Judge sides with SLCPD in shooting of Geist the dog

Posted at 7:26 PM, Feb 17, 2017
and last updated 2017-02-17 21:26:39-05

SALT LAKE CITY — A federal judge has sided with police in the shooting of a dog as officers looked for a missing boy.

In a ruling handed down Friday night, U.S. District Court Judge Robert Shelby dismissed Sean Kendall’s claims of a Fourth Amendment violation of his rights. He granted summary judgment for Salt Lake City and sent the case back to state court to be litigated.

“This case is tragic on several levels. Parents feared their child missing, officers urgently responded, and Kendall lost his beloved companion animal. The court is mindful of the strong reactions this case has aroused among animal owners, parents, law enforcement, and community members,” Judge Shelby wrote.

“The case has exposed tensions that can arise between important competing interests, and the court has done its best to resolve these tensions while constraining its analysis to the facts presented by the parties and the established law.”

Kendall sued Salt Lake City over the 2014 shooting of his dog, Geist, who barked and ran at an officer who wandered into his backyard searching for the missing boy. The child was later found inside his own home.

Judge Shelby ruled that Kendall failed to establish an unconstitutional search and seizure violation under the Fourth Amendment.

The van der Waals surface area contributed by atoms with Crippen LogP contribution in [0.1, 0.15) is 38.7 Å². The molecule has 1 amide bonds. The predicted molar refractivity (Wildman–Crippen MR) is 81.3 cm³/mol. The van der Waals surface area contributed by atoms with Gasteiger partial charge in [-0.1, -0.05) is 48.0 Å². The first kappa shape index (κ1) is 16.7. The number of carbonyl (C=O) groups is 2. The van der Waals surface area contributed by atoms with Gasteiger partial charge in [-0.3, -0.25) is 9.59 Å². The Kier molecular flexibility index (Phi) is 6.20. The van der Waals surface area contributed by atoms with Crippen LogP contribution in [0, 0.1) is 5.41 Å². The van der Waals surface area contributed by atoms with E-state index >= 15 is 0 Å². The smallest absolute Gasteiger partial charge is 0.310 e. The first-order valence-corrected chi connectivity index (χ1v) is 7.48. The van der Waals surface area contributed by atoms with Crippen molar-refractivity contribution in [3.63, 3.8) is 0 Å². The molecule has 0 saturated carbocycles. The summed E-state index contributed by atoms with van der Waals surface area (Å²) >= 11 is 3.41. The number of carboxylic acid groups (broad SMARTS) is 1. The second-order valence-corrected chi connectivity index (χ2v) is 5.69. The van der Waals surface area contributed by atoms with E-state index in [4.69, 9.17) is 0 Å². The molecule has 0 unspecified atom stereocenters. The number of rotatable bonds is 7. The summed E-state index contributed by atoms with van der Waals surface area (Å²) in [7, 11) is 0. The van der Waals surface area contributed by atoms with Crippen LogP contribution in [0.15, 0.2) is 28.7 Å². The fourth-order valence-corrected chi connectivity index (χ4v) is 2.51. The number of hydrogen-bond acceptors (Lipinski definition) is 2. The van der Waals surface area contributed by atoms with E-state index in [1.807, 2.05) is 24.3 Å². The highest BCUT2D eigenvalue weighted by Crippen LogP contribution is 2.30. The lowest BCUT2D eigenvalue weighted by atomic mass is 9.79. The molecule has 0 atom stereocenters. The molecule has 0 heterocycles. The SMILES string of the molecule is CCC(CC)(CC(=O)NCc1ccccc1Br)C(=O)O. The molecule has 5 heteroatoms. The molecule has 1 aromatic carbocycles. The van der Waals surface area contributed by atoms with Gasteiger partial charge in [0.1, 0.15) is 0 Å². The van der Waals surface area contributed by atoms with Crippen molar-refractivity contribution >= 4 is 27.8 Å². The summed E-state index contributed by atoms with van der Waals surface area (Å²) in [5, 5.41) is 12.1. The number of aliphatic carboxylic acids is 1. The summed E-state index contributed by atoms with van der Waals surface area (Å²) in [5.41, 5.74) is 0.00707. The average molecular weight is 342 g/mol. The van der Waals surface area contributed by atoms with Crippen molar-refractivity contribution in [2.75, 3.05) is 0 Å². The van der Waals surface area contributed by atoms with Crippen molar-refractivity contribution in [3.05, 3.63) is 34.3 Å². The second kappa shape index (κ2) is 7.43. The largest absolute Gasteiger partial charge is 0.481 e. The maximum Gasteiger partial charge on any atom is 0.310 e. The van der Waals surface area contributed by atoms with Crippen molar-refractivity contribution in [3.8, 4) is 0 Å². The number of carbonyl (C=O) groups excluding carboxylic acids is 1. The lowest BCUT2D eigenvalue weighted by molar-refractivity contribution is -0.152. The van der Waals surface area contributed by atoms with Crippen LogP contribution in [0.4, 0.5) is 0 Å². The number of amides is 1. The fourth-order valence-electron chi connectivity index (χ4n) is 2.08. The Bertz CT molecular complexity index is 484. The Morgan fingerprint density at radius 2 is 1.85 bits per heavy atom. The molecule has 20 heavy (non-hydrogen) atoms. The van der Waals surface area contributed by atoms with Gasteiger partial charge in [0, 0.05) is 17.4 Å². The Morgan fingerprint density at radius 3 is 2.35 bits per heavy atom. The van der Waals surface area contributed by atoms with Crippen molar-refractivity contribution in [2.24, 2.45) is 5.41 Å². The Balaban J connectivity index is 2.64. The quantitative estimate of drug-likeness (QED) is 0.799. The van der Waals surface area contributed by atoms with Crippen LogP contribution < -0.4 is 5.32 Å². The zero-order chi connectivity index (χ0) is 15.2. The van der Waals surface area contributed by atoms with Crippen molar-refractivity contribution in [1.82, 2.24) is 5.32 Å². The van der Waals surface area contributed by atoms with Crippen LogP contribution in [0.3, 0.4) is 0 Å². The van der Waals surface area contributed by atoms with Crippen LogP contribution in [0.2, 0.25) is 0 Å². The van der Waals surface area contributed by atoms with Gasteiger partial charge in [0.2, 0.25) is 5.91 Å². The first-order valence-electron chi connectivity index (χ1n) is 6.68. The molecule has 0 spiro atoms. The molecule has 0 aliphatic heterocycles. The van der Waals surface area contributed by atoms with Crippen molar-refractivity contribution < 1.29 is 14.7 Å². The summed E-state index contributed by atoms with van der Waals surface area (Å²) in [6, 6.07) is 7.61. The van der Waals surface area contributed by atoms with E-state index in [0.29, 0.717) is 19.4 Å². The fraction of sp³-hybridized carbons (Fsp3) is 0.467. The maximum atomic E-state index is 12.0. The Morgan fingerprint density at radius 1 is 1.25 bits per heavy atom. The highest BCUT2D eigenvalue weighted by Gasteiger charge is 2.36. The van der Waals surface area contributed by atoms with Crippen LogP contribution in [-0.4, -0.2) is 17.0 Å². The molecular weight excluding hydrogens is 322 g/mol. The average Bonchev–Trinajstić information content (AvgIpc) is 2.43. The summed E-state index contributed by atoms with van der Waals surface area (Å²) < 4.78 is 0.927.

“In sum, the court concludes that even if (Officer) Olsen’s warrantless sweep of Kendall’s backyard was a Fourth Amendment search, it was not unconstitutional because it was justified by exigent circumstances. And even in the event it was an unconstitutional search, Olsen would be entitled to qualified immunity because his mistake as to what the law requires would be reasonable,” the judge wrote.

Reached by FOX 13 late Friday, Kendall’s attorney, Rocky Anderson, said he would appeal to the 10th U.S. Circuit Court in Denver.

“Of course we vigorously disagree,” he said. “We fully expect to prevail, ultimately. It would be an extremely frightening prospect if police could go throughout an entire geographic region and search in Fourth Amendment protected areas.”

Anderson said the ruling enforced a “shoot first” culture, adding he believed there was no reason to shoot Geist under any circumstances.

Judge Shelby previously ruled against Salt Lake City police, who sought to enforce a $10,000 settlement offer extended to Kendall.